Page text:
An architecture symposium aiming to bridge the gap in indigenous and western knowledge took place in Samoa this month, with support from the New Zealand National Commission for UNESCO.
Le Va Talanoa: The Return to the Fale was the first ever hands-on Architecture Symposium in Samoa. The talanoa (workshop) was open to students, professionals, academics and general public. It provided an open and welcoming forum to discuss the past, present and future of Samoan architecture.
Its main aim was to bridge the gaps in generational indigenous knowledge that exist in the Pacific. Speakers included Tufuga Faufale (master traditional builders), who explained ancestral, nail-free building techniques.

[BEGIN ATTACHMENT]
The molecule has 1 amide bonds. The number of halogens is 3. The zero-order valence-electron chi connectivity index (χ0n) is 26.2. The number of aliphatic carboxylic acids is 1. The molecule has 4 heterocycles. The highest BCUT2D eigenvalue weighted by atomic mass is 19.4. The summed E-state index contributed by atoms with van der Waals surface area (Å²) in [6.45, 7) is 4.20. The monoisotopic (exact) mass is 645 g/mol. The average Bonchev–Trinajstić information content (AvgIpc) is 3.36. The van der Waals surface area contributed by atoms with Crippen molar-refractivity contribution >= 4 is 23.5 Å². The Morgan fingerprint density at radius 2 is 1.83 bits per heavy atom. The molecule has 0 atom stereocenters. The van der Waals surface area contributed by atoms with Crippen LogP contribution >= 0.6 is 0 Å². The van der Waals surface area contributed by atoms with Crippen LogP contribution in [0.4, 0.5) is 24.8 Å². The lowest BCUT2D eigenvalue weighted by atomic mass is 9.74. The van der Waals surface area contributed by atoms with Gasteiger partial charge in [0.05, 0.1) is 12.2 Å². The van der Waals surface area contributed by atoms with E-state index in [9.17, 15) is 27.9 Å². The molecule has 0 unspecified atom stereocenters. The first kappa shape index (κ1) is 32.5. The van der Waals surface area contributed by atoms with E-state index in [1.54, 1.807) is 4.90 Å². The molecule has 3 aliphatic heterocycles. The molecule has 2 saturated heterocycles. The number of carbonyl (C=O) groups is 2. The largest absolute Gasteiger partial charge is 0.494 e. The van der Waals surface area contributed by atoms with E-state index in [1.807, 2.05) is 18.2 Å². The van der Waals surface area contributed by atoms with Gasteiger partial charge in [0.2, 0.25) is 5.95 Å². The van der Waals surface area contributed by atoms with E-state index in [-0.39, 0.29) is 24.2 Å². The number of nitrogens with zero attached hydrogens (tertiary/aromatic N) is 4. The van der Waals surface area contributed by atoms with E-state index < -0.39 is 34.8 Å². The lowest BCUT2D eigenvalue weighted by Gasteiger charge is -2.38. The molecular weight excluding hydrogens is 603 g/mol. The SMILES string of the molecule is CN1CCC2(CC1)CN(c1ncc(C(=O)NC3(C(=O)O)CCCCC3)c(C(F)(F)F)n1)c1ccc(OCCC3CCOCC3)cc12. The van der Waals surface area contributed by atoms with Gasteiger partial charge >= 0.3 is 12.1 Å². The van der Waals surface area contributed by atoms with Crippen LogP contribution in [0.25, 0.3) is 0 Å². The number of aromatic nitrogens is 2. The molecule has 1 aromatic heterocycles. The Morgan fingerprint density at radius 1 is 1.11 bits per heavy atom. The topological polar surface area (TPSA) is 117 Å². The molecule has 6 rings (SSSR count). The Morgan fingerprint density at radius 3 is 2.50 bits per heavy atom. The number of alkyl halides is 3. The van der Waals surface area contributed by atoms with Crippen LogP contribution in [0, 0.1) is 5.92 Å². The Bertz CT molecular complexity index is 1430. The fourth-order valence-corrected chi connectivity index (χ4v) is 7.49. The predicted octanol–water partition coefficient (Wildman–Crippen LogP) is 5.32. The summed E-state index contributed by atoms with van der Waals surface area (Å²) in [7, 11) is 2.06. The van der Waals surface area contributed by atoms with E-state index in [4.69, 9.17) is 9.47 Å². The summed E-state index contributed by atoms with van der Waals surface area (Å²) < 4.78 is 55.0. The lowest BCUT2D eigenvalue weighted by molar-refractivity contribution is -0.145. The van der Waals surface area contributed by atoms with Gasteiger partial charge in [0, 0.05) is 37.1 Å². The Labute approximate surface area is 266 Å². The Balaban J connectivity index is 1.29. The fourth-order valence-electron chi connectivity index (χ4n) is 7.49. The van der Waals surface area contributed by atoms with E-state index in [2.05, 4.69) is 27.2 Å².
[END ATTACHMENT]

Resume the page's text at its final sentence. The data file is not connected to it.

The National Commission minor grant funding went towards enabling 14 UNITEC students of Samoan descent studying architecture in New Zealand to participate. Ten construction students from the National University of Samoa also attended.
The theme was ‘Past, Present and Future’. The talanoa focused on sustainable development and climate change. It looked at the role of architecture in finding innovative solutions whilst retaining cultural traditions.
See the MAU Studio Facebook page (13-18 September) for photos and details.